Inside Knowledge Magazine /Knowledge Management Magazine Archive
Volume 14 Issue 4
Accidentally on purpose
You may remember some of Dave Snowden’s observations in the November issue of IK, where he mentioned the negative effect of too many recipe books, as a metaphor. Everyone can read a recipe, but as chefs become more experienced and confident in their ability, and the complexity of the dishes increases, what do they do? Fill the kitchen from floor to ceiling with more advanced recipe books? Or throw them all out and let the chefs flourish through a combination of existing skill, environmental influences and learning by doing?
A family member has an entire room dedicated to her recipe book collection. From Delia, to James Martin, via around 700 perfectly indexed Good Food folders, and one particularly disturbing 1980s microwave cookbook (believe me, there is nothing that can’t be cooked this way, apparently). Every time I visit, I try to acquire a few through bribery, begging or even doubling the RRP, but each time I am turned away.
I like cooking to recipe. But I prefer to follow the mantra of ‘throw a load of stuff in the pot and see what happens’. I always think that as long as you bear in mind what does and doesn’t go together, you can’t go far wrong.
So, to this December/January issue. One of the toughest parts of this job is finding new and exciting people to write about new and exciting things. If I were really lazy, I could say ‘yes’ to all the technology companies offering articles about their latest product. But the regular columnists are all absolute stars and the magazine has built up a good external community of authors. What is strange about this issue is that my commissioning was particularly random, yet the articles that have come in as a result all go together like... hmm, maybe mozzarella and basil.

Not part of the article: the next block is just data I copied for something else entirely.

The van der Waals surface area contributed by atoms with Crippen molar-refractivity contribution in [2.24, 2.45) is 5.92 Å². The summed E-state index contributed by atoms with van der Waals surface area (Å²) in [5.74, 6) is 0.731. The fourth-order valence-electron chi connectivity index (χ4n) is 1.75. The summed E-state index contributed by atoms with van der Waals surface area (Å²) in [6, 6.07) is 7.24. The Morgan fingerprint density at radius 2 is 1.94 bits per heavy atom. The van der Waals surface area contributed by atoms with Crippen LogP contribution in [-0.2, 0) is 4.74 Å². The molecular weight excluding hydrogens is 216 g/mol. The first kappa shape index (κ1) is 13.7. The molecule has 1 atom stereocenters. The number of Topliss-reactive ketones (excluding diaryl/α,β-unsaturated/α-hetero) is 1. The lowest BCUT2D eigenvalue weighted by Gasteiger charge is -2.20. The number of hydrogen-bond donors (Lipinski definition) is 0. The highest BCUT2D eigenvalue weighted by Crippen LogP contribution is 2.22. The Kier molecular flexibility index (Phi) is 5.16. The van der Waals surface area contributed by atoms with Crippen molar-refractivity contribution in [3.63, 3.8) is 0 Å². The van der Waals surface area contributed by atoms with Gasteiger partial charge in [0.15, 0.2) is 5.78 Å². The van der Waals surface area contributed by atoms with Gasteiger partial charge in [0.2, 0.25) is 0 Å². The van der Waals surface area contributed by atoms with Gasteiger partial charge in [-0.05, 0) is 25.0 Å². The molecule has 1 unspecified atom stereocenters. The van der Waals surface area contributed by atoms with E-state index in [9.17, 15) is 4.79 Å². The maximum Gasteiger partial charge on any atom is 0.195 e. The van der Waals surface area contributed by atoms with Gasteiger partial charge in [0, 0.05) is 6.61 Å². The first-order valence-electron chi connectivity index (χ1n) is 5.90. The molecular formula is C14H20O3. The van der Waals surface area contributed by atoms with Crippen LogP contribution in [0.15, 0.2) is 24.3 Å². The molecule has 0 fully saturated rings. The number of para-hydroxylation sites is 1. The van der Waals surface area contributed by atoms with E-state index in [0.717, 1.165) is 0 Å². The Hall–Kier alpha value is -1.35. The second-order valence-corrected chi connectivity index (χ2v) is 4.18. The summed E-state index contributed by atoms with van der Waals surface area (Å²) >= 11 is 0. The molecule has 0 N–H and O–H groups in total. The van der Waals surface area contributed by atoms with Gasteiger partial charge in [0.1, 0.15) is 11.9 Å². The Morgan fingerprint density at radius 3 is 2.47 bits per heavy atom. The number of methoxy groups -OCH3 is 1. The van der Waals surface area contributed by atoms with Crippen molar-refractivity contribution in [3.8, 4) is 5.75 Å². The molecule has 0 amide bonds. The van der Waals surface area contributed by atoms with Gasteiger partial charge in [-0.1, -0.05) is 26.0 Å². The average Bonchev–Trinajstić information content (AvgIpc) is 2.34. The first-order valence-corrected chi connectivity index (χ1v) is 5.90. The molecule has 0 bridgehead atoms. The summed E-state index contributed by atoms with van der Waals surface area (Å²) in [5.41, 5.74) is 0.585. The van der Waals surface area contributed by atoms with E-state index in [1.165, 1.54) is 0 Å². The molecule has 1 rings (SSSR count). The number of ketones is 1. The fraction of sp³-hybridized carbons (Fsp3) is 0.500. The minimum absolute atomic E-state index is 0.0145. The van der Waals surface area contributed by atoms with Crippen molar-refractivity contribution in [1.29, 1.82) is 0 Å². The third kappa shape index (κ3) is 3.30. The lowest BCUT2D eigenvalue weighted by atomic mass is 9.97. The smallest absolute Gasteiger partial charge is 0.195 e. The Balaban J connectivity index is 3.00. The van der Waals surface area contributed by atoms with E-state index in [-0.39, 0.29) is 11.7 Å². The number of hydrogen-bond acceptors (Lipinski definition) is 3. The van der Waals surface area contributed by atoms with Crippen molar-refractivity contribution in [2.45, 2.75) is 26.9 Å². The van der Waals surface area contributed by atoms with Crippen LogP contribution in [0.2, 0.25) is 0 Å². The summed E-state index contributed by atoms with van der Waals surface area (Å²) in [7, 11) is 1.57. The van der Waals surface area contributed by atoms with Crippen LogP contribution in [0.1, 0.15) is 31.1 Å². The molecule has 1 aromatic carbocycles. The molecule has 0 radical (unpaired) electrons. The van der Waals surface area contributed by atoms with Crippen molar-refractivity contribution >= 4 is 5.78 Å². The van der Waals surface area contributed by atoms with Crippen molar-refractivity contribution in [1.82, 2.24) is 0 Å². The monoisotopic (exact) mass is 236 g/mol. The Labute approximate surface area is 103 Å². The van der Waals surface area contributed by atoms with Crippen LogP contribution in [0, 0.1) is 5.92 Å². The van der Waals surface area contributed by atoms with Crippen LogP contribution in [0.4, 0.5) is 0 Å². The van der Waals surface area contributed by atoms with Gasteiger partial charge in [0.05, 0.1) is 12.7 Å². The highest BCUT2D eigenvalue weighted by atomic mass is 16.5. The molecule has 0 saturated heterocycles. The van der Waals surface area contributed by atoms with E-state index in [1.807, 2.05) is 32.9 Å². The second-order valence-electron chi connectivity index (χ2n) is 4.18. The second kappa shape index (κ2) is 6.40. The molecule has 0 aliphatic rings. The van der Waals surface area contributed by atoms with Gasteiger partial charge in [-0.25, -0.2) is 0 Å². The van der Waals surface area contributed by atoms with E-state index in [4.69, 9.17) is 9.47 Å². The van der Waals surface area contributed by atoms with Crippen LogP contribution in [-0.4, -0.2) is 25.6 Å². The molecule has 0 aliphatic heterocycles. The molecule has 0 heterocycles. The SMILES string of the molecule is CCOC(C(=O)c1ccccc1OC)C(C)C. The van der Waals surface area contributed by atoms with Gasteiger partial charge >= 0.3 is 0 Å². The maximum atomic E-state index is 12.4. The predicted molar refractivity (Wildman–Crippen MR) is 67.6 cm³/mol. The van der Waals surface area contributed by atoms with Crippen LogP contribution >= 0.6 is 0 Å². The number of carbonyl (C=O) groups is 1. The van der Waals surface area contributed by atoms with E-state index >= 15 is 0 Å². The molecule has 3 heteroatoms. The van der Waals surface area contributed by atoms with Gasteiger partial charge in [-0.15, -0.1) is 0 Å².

For example, Bernard Marr sent through his latest book for us to review – then offered to write a thought leader about its subject, intelligent companies. Great, I thought. For that reason, I was even happier when Robin Smith kindly referred to some of Marr’s theories in his article on… intelligent companies. All with no provocation from me.
Combined with a tasty radical management piece from Steve Denning; Chris Collison’s questioning of answers; as well as Tony Quinlan’s exploration of narrative, and a sprinkling of non-financial rewards from Jan Wyllie, we have a rather innovative and forward-thinking buffet of editorial this month.
The overwhelming themes: stop wasting time sifting through piles of useless, valueless information; start empowering your staff to think for themselves; harness the intelligence derived from the knowledge that your organisation already holds; and, not to sound clichéd, think outside the box (or recipe book).
Sounds like a delicious prospect to me! I hope you all have a fantastic holiday season, and we’ll see you in 2011.
Knowledge gaming: Part II
Currency has two basic functions: as a medium of exchange, and as a store of value. There are two types of currency: public currencies regulated and backed by governments, and private currencies used for group peer-to-peer exchange and valuation. This article asks whether in times when public currency is very scarce, private currencies can be deployed to motivate productivity and increase economic value. And whether serious games can be used to make the process fun, as well as rewarding.
Intelligent organisations: Inflection point